Intego Mac Security Podcast

WWDC: New Macs, macOS Sonoma, iOS and iPadOS 17, and Vision Pro – Intego Mac Podcast Episode 295

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We look at what Apple presented at this year’s worldwide developers conference. We discuss the key features in macOS Sonoma, iOS 17, and iPadOS 17, and we talk a bit about Apple’s new Vision Pro AR/VR headset. We also discuss some recent Chrome vulnerabilities.

Transcript of Intego Mac Podcast episode 295

Voice Over 0:00
This is the Intego Mac Podcast—the voice of Mac security—for Thursday, June 8 2023.

This week’s Intego Mac podcast security headlines include a quick rundown of recent issues affecting the Chrome browser. And then our first look at Apple’s announcements from the WWDC Keynote, including thoughts on the all new Vision Pro. Now, here are the hosts of the Intego Mac Podcast: veteran Mac journalist, Kirk McElhearn, and Intego’s Chief Security Analyst, Josh Long.

Kirk McElhearn 0:37
Good morning, Josh, how are you today?

Josh Long 0:39
I’m doing well. How are you, Kirk?

Another actively exploited vulnerability found in Chrome browsers.

Kirk McElhearn 0:41
I’m doing just fine. I hope you’ve had an interesting week, three days, it’s Wednesday when we record and you spent a lot of time like I did looking at Apple’s new products at the Worldwide Developer Conference on Monday. I’m going to talk about that later. There’s another actively exploited vulnerability in Chromium based browsers. In other words, there’s another Wednesday this month.

Josh Long 1:00
Well, okay, it’s not quite every week, or necessarily every month. But I think this is what, like, the fourth time this has happened already this year. So it’s an almost monthly occurrence, but it’s something you kind of have to know to expect. And when these things do happen, make sure if you haven’t restarted your browser in a while that you check for updates and restart your browser. This applies to, as usual, Google Chrome, Microsoft Edge, Brave, Vivaldi. If you’re using Opera, they’re probably not going to release an update for a week or two, because that’s kind of how Opera rolls. As we’ve mentioned before, probably just don’t use Opera because it’s not as safe to use as any of the other Chromium-based browsers.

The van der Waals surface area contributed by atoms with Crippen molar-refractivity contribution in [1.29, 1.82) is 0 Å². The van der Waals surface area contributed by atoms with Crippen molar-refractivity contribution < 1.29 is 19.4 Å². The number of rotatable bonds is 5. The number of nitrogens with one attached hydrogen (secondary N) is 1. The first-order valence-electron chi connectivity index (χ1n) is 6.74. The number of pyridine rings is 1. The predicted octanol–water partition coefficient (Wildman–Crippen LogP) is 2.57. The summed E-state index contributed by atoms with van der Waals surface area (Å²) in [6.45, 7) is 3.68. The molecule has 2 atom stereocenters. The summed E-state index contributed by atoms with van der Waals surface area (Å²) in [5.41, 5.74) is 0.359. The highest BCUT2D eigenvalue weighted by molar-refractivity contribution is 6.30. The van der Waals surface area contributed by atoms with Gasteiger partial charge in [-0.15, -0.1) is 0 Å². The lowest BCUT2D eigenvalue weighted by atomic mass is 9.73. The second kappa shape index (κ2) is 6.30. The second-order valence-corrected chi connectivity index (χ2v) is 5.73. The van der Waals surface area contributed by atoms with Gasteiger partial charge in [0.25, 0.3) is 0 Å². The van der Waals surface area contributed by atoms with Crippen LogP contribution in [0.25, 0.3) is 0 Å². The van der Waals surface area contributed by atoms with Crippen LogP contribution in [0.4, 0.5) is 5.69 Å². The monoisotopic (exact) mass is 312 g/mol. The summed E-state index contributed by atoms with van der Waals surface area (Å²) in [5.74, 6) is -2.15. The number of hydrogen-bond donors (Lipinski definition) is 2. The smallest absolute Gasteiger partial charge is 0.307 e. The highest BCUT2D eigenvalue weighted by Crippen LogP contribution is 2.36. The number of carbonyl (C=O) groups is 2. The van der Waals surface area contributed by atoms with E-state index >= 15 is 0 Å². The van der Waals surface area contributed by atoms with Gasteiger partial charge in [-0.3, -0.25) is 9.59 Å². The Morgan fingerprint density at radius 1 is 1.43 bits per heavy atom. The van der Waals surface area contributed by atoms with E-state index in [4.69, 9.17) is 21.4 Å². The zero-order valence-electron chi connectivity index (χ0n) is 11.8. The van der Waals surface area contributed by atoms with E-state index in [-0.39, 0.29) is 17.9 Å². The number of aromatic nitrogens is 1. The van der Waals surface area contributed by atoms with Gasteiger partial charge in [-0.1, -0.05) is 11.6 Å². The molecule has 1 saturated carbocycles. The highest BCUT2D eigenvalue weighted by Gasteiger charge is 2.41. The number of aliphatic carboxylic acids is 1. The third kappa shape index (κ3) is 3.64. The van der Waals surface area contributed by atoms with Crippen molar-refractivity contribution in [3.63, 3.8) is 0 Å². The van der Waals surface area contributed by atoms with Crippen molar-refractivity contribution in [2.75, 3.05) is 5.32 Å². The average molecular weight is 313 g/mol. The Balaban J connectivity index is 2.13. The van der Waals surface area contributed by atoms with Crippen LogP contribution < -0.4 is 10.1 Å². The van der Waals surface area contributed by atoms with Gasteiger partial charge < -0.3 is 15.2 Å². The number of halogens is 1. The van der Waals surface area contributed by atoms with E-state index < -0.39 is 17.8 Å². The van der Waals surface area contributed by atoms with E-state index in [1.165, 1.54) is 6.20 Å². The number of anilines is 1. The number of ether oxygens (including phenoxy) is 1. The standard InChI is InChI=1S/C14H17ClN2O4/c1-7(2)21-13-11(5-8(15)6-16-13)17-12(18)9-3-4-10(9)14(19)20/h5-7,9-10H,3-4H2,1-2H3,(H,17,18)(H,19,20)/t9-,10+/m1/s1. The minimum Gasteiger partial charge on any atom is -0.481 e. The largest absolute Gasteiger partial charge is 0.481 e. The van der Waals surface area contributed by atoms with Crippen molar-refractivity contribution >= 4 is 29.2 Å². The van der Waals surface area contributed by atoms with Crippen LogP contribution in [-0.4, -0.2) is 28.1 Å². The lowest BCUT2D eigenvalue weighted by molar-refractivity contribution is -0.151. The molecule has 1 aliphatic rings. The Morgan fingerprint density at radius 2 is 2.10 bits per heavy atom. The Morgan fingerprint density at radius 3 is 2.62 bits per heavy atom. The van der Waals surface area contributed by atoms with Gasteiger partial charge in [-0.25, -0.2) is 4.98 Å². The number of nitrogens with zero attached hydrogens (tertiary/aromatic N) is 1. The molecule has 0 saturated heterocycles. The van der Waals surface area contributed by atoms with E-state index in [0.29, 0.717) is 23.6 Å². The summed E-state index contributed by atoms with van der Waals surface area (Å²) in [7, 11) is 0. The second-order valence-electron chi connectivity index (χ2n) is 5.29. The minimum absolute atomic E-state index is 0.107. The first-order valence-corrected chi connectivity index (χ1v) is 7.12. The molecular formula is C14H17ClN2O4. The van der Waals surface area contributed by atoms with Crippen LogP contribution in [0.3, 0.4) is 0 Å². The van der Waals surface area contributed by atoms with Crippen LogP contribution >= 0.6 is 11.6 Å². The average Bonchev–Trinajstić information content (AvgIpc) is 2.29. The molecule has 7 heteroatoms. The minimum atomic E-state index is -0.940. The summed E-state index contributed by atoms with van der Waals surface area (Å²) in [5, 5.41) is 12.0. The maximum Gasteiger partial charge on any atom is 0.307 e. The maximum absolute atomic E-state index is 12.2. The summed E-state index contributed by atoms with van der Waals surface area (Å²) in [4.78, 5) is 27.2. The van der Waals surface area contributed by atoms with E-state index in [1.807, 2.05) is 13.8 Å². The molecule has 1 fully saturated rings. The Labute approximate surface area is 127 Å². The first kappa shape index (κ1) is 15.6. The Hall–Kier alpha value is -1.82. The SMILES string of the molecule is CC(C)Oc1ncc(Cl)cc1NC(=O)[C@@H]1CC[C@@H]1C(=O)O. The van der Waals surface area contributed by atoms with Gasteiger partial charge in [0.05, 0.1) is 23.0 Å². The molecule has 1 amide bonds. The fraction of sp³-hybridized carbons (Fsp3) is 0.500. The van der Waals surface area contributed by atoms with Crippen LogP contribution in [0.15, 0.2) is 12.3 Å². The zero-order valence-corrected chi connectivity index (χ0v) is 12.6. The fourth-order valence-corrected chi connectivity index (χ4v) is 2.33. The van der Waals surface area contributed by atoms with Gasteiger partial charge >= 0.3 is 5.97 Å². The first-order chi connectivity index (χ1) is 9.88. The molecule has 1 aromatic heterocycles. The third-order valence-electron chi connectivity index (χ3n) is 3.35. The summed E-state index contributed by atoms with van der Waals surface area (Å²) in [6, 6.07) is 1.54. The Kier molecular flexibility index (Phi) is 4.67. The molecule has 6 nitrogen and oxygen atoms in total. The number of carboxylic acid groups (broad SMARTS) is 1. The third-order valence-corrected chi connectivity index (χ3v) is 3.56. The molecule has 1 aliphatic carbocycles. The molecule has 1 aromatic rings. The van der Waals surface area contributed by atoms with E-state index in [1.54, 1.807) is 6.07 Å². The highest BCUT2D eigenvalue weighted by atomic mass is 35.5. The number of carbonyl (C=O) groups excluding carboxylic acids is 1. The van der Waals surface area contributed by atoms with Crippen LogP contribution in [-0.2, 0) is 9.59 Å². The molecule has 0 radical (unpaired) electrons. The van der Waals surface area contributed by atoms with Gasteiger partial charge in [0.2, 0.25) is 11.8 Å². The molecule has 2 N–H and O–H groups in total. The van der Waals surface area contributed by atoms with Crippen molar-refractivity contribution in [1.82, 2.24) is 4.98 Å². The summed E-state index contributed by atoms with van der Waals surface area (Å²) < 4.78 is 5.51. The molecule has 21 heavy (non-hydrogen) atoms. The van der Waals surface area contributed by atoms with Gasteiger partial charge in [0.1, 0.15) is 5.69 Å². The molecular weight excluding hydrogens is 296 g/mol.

Malicious Chrome browser extensions purged from the Chrome Web Store.

Kirk McElhearn 1:44
Okay, more chrome related stuff. There are tons of malicious extensions in the Chrome Web Store. In fact, there are no fewer than 34 malicious extensions, but these are used by 87 million users. It’s not like some random extension that someone planted in the store. These are really, really popular Chrome extensions.

Josh Long 2:05
Well, the good news is, these are no longer in the Chrome Web Store. One thing that I haven’t been able to definitively find out is, if you had any of these extensions installed, will they be automatically disabled. Google doesn’t really document this very well. Unfortunately, at least, I haven’t come across any really clear documentation from Google about this. But I have seen screenshots in years past, if they have disabled, certain extensions, then they should be disabled globally, for everybody who had them installed. It’s not really clear whether that’s the case here, but we’ll link to the article. If you want to know more about these particular extensions. Thankfully, they’re no longer in the Chrome Web Store.

Kirk McElhearn 2:49
Well, they’re no longer…the article is updated as of the 2nd of June and the second most widely used one at nearly 7 million weekly active users is still available, as of that date.

Josh Long 3:01
Right. I did check yesterday as of when we’re recording. So this was Tuesday this week, and none of them were available in the Chrome Web Store anymore.

Kirk McElhearn 3:11
Okay. How do these things get poisoned? Because we’re talking about dozens of extensions with millions of users, it’s not just like one that was hacked. What happens here?

Josh Long 3:21
Well, it could be a number of different things. Sometimes bad guys will clone a real extension, and then maliciously modify it and release their own version of it. Sometimes, a developer stops working on their extension, someone else comes along, offers them a bunch of money and says “Here, I’ll take over development.” And then they start developing it and add malicious things to it. There’s a number of different ways that something like this could happen. You really have to be careful with anytime you’re installing an extension in your browser, make sure that it’s been around for a long time comes from a developer you trust and is regularly updated is the other thing that I would make sure to check.

Kirk McElhearn 4:00
You always say “comes from a developer you trust.” How do I know if I trust the developer? I mean, my business is looking at apps. And I know a number of reputable Mac developers that have been around for years. But I don’t know all the others and someone who doesn’t look at apps as much as we do, they won’t know who’s reputable.

Josh Long 4:17